Canada is vowing to retaliate if U.S. President Donald Trump makes good on his pledge to impose steep tariffs on steel and aluminum producers — while holding out hope that it could be exempt.
Trump said he intends to slap a 25 per cent duty on steel imports and 10 per cent on aluminum in order to protect the national industry, though details remain unclear. His words sent U.S.-based producers rallying but could hurt companies that ship steel and aluminum from Canada, including Rio Tinto Group and Stelco Holdings Inc., without an exemption.
Foreign Minister Chrystia Freeland said that Canada buys more than half of American steel, resulting in a US$2 billion surplus for the U.S. She also said it’s “entirely inappropriate” for the U.S. to consider the country a threat to national security.
“We will always stand up for Canadian workers and Canadian businesses,” Freeland said Thursday in a statement. “Should restrictions be imposed on Canadian steel and aluminum products, Canada will take responsive measures to defend its trade interests and workers.”
Businesses with steel and aluminum operations in Canada were also swift to respond.
“The President has just initiated an all-out trade war,” said Jean Simard, chief executive officer of the Aluminum Association of Canada. Aside from the direct impact on the countries affected, Europe will need to protect itself from a flood of redirected metal because the U.S. is not an open market anymore, he said.
“We have to keep hoping” for an exemption for Canada, Simard said.
London-based Rio Tinto, which ships more than 1.4 million metric tons of aluminum to the U.S. annually from Canada, said it will continue to lobby Washington for an exemption given the highly integrated Canada-U.S. market for autos and other manufactured goods.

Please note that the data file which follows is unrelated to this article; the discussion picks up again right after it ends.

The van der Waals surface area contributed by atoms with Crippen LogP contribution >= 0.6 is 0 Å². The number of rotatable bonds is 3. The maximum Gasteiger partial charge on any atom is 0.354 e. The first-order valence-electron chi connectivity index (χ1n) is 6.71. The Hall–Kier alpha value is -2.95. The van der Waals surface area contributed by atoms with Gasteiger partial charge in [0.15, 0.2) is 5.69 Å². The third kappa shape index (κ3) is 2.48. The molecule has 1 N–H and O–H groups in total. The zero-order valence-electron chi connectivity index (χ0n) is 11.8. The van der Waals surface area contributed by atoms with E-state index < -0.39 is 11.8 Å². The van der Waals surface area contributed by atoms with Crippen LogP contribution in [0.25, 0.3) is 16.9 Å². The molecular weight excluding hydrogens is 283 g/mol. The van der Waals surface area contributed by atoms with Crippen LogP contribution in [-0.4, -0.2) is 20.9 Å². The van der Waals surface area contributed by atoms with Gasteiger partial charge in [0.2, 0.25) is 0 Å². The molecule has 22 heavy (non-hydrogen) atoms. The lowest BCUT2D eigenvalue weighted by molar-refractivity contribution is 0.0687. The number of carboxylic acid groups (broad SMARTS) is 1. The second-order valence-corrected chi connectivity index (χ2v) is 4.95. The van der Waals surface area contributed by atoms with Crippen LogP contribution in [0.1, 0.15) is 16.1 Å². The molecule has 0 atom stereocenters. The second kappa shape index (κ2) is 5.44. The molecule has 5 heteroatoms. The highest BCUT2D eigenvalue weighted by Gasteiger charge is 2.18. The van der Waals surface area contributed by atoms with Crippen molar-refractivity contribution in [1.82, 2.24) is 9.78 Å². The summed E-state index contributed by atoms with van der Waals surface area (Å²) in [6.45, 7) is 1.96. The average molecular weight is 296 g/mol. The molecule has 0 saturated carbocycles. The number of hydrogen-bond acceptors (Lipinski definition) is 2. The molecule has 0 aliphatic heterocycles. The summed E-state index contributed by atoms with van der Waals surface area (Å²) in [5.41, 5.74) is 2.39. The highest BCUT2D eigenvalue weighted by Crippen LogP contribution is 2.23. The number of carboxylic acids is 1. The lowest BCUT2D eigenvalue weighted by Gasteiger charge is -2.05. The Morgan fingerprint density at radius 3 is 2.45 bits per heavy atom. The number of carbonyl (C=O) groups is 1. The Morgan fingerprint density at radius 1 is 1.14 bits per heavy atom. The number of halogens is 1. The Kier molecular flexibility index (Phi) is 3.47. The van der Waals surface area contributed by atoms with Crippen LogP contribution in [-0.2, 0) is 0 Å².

“Aluminum from Canada has long been a reliable and secure input for U.S. manufacturers – including the defence sector,” Rio Tinto spokesman Matthew Klar said by email. “We will continue to engage with U.S. officials to underscore the benefits of the integrated North American aluminum supply chain, including the jobs it supports on each side of the border.”
Shares of Canadian steel producer Stelco Holdings fell as much as 6.1 per cent. The U.S. accounted for about 14 per cent of Stelco’s sales in the last six months of 2017, though the American auto industry is a major growth target for Chief Executive Officer Alan Kestenbaum. He said on the company’s earnings call last week that he was hopeful Canada would be exempt from the tariffs.
Joseph Galimberti, president of the Canadian Steel Producers Association, said his organization has been “pushing hard” for an exemption. The U.S. hasn’t yet indicated if any countries will be excluded. A tariff would hurt Canadian producers in two ways: by raising costs for buyers in the U.S. while also potentially diverting other steel production to flood Canada’s own market, he said.
“If Canada’s not actually exempted, if a 25 per cent tariff is imposed, the government is going to have to be equally reactive in terms of what they do from a domestic policy perspective,” Galimberti said.
U.S.-based aluminum producer Alcoa Corp., which has operations in Canada, said certain countries should be excluded from the duties.
“We believe vital trading partners, including Canada, should be exempt from any tariff on aluminum,” Alcoa said in an emailed statement. “The aluminum industry has an integrated supply chain and actions should not penalize those that abide by the rules.”